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How would you explain this sentence?

Over the next few weeks I started to get the impression he was avoiding me. There wasn’t any particular thing that made me curious at first. He was aloof on patrol, which happened from time to time. When I saw him on the FOB, he would act as if he were in a hurry, or he’d turn his back to me when I tried to catch up to him, casting down his eyes when we’d make contact. But you give a guy a break at times like those. Shit, it wasn’t but a year or so since he’d spent the better part of his life buried in that goddamn mine he was always talking about. “Shipp Mountain,” he’d say, “now that’s a bitch. We’d go down in, three, four o’clock in the morning, laying on this cart …

How would you explain this sentence: But you give a guy a break at times like those? Does this sentence miss “should” before “give”?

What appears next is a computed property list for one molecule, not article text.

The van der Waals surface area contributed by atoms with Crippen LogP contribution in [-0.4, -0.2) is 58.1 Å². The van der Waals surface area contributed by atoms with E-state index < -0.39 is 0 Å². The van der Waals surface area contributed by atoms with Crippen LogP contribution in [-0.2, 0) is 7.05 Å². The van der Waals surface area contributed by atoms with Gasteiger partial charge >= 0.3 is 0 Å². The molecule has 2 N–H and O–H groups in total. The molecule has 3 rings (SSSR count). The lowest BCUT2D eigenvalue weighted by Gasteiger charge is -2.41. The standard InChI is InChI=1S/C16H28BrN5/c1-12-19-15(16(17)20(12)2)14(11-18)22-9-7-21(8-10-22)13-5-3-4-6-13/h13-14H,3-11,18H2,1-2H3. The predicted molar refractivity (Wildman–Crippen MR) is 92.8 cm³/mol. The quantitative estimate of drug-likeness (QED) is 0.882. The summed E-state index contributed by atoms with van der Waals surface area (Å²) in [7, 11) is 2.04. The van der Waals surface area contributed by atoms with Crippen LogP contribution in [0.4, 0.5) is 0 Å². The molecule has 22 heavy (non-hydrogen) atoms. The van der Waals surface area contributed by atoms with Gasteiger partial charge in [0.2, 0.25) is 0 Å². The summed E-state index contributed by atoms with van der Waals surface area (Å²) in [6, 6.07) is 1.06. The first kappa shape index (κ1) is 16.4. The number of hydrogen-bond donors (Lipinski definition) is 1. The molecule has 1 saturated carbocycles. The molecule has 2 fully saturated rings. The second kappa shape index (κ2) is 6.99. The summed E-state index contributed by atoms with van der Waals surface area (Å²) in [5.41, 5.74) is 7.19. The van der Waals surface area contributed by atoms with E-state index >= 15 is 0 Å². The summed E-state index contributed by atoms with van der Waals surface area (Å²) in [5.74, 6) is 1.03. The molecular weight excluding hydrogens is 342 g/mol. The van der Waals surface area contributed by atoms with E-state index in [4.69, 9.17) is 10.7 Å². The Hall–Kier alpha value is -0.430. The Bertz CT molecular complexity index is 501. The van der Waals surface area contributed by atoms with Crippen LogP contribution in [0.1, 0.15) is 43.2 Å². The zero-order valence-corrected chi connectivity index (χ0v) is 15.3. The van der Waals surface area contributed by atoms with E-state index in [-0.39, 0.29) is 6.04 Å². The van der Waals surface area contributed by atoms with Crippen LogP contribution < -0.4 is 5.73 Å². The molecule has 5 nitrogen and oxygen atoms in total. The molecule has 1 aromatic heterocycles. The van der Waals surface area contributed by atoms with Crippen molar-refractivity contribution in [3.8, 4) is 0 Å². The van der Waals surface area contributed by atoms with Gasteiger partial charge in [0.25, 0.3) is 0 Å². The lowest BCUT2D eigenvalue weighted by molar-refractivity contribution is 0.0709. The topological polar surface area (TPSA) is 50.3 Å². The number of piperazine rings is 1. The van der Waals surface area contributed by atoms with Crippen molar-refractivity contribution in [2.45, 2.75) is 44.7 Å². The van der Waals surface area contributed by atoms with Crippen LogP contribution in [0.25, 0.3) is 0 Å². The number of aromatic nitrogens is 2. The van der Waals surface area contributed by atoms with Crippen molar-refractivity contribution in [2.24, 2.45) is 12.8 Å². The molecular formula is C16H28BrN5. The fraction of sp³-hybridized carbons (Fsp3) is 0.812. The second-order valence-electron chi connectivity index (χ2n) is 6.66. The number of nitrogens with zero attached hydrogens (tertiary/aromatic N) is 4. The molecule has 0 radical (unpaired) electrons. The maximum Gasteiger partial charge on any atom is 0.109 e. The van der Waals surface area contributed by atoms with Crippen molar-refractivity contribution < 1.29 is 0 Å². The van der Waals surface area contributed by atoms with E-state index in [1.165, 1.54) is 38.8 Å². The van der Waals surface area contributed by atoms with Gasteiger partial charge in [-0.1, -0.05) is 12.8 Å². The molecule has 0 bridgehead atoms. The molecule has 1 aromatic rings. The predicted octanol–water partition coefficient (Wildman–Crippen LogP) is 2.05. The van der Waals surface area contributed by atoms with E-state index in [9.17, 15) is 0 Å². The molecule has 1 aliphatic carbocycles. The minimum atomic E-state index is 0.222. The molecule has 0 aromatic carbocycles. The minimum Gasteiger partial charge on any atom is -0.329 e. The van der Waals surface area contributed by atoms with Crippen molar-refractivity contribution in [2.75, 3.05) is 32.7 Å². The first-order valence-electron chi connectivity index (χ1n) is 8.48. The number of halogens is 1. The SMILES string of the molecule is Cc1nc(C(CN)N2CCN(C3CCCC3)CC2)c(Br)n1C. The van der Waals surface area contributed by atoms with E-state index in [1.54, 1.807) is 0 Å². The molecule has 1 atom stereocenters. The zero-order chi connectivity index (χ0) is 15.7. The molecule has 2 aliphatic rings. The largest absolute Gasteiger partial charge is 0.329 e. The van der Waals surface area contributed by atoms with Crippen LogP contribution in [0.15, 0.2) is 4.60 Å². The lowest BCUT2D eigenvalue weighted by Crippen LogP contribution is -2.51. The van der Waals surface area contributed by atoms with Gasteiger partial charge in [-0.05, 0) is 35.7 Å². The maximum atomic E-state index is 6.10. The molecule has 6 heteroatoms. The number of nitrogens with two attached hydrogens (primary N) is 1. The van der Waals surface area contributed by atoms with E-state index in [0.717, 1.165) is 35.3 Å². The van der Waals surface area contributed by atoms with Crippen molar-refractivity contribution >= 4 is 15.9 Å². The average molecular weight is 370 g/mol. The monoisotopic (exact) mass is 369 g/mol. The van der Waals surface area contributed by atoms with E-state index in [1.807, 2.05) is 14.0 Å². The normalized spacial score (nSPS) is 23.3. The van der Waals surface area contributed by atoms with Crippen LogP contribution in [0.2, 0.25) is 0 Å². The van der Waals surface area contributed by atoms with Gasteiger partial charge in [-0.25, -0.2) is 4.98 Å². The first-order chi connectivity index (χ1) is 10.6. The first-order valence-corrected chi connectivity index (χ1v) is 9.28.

Another question: How would you explain “wasn’t but” in the next sentence?
Thanks!

For learning: English
Base language: English
Category: Language

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    Buth sentences are fine for me. You *could* put "should" in without appreciably changing the meaning, but that doesn't mean that it's missing.

    "wasn't but a year or so" = "was only/just a year or so"

    You are correct. "should" is missing.
    "wasn't" is incorrect in that sentence. To be consistent with the tense in the rest of the text, it should be "hadn't been".
    "wasn't but" in this context means the same as "hadn't even been".

     

    "But you give a guy a break at times like those." This is correct, and there is nothing missing. The writer means that it is normal to give a guy a break in this situation.

    "It wasn't but a year or so since..." = "it was barely a year or so since..."

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